Infinity Mirror At Warp Speed

Inventing often combines more than one old ideas into a new one. Even when the fused things are similar, the result can be more valuable than the sum of its parts. Unlike those analog watches with a digital clock below the face, when [Mojoptix] combined the re-reflecting properties of an infinity mirror with the image twisting qualities of a funhouse mirror, we get more than just a pair of mirrors. The resulting images look like a lot of fun. Warping one surface of two parallel mirrors doesn’t just alter the result a bit, because the planes feed off each other’s view, the final product is an exponentially skewed show.

Our host mounts a 3D printed ring with an hubward-facing strip of LEDs to an ordinary glass mirror. Over that, he designs four mated plates that hold semi-reflective film sheets in different shapes. The first is a hyperbolic paraboloid, but it’s probably easier to think of it as shaped like a Pringles chip (crisp). Once the light is applied, it looks like a bowtie made by a deranged god or the start of an infinite rabbit hole of light and reflection. To further the madness, he hits us with four shapes at once, so we hope you’ll take a moment to enjoy the video below.

This guy is no stranger to optics, and we’ve reported on a couple of other cool inventions that teach a concept through demonstration. His precision calipers demonstrate the Moiré effect, and his digital sundial capitalizes on parallel light beams.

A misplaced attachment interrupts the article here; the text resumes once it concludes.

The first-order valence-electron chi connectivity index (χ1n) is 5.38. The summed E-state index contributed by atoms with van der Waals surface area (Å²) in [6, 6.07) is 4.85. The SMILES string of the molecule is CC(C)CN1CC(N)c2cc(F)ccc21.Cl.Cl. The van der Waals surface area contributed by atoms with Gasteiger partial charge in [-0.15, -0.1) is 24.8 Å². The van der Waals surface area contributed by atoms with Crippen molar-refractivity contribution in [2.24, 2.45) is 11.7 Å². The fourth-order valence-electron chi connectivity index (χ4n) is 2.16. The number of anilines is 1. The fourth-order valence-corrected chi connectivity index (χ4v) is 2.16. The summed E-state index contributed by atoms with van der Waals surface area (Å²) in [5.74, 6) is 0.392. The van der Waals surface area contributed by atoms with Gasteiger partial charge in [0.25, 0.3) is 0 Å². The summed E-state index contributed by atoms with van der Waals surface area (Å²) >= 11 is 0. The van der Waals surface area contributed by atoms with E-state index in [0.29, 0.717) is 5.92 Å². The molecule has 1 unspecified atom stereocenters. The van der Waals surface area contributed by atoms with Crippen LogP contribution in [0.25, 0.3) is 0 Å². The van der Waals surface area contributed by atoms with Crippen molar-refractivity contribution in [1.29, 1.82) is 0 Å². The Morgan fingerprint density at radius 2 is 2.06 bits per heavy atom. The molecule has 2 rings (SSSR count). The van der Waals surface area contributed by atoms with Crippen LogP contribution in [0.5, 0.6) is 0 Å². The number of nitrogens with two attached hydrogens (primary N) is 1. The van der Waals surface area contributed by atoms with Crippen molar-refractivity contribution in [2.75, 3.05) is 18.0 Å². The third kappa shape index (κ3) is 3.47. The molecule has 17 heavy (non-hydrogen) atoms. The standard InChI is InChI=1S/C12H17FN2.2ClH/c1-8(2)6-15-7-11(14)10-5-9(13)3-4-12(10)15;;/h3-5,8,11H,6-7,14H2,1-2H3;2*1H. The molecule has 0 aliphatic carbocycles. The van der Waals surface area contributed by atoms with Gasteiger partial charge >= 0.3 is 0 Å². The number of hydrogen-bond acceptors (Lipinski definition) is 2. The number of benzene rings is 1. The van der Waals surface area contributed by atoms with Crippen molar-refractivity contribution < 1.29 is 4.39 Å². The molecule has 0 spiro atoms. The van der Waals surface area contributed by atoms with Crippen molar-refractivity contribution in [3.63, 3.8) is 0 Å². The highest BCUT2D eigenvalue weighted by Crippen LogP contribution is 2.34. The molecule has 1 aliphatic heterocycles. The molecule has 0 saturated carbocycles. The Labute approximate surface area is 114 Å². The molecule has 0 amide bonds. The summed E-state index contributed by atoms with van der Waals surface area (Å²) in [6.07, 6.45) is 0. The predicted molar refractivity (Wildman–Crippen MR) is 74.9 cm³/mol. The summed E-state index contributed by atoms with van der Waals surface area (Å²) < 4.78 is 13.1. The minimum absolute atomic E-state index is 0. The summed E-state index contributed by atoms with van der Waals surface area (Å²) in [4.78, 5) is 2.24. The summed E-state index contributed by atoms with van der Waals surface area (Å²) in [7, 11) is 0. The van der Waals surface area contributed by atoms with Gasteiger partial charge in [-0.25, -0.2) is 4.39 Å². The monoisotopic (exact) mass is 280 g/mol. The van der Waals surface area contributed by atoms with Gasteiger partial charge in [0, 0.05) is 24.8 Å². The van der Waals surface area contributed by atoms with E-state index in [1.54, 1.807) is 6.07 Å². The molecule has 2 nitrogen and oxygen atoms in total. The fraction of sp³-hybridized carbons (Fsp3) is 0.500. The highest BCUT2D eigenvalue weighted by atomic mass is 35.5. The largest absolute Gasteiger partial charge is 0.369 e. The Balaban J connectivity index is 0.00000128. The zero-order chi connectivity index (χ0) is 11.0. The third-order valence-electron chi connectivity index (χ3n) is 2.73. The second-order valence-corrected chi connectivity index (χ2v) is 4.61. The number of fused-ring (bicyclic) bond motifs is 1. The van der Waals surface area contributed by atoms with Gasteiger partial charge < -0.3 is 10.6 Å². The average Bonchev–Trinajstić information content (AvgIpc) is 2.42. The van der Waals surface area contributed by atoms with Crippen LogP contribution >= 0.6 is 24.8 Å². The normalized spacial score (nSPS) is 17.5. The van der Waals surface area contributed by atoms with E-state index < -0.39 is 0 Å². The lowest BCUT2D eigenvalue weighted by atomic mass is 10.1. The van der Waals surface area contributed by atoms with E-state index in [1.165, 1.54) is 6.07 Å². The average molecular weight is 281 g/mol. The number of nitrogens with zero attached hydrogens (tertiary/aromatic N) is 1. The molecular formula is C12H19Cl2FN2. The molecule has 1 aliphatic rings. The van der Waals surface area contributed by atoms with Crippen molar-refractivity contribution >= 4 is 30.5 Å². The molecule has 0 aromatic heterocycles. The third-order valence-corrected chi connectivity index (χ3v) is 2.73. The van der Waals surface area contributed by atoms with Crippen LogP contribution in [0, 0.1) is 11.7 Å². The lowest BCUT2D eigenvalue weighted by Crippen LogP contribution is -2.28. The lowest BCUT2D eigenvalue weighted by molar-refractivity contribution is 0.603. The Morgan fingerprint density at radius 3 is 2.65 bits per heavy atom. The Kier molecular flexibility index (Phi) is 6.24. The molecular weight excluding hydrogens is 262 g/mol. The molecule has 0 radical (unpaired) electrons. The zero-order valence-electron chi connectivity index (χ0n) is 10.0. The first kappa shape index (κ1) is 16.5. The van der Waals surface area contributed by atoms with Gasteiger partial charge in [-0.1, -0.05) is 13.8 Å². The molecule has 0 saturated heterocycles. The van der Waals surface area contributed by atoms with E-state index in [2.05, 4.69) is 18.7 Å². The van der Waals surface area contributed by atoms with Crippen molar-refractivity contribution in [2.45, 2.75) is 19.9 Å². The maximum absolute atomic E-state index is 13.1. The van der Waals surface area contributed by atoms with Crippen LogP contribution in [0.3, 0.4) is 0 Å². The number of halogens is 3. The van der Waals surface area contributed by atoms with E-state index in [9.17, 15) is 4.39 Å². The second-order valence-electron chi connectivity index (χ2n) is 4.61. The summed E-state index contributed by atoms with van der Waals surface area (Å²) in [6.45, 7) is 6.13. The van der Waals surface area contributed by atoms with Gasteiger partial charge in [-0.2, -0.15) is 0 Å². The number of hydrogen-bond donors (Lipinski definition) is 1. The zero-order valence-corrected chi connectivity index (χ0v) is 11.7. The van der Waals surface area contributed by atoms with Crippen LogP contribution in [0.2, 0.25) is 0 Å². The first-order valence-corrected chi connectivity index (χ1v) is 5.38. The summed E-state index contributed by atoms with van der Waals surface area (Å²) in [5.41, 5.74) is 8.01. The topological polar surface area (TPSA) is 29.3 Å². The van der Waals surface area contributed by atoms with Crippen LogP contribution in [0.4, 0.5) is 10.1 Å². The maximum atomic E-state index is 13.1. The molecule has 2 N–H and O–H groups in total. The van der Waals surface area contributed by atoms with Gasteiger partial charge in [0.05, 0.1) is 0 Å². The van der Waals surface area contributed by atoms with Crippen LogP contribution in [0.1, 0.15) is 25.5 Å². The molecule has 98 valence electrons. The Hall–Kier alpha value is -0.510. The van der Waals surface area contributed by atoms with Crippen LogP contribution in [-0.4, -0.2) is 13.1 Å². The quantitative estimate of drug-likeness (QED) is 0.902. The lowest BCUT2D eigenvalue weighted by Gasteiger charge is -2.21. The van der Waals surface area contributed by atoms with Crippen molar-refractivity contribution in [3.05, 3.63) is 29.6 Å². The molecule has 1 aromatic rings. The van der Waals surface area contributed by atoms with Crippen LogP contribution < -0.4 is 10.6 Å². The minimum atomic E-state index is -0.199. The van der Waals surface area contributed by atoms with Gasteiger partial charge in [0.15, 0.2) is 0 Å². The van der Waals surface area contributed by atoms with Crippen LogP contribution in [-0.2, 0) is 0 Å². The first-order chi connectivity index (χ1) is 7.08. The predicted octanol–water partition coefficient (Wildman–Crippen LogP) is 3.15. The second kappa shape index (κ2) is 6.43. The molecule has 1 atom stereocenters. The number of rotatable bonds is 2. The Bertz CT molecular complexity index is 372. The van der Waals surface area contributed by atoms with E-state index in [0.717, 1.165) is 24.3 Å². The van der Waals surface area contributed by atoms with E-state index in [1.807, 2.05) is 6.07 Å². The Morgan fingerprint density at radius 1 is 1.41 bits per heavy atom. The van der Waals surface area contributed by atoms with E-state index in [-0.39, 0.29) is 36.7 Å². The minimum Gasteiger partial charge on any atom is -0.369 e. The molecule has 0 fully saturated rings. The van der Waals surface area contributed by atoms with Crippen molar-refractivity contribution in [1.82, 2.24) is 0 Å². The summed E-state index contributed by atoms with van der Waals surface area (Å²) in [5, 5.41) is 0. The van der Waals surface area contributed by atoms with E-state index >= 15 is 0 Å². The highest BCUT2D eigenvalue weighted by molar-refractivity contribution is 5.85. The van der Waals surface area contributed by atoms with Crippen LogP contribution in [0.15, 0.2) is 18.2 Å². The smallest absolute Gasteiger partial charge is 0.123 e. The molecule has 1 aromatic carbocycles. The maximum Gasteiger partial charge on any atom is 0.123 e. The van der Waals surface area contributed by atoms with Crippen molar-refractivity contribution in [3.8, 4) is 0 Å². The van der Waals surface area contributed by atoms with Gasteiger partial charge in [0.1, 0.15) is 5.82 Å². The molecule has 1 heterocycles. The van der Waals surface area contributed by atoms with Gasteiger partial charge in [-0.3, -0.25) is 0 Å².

As the legend goes, if you look into this thing at midnight, you’ll see your own death.

10 thoughts on “Infinity Mirror At Warp Speed

  1. “The first is a hyperbolic paraboloid, but it’s probably easier to think of it as shaped like a Pringles chip (crisp).”

    Nope, it’s a simple one direction curve, like a Lay’s Stax potato chip.

  2. I wonder if anyone has tried using led displays instead of LEDs in an Infinity mirror.
    I should imagine that could produce a few very interesting effects. Perhaps you could have your own Sliders portal.

  3. In the video 1:40 – 1:55 [Mojoptix] describes a beautiful process I experience but had mislabeled. He describes an inspiration, then tries to think of a test case with variables. He comes up with I dunno. Then he says a beautiful thing that you don’t hear in science class. “First I need to build up some intuition about how the shape…”. I had thought about my early ignorant experiments as failing, but iterating quickly. I think describing the process as building up intuition is a good way of describing the lurch from creative inspiration to variable bound improvement iteration.
    In some ways I had been beating myself up in the early processes for not controlling variables. I think there is a good chance that my comfort with unrefined processes makes it so that I mostly work from intuition and then rarely nail down the variables, but end up close enough to my desired outcome that I don’t need to follow through to nail down the variations.
    This is another great part of the inspiration process.

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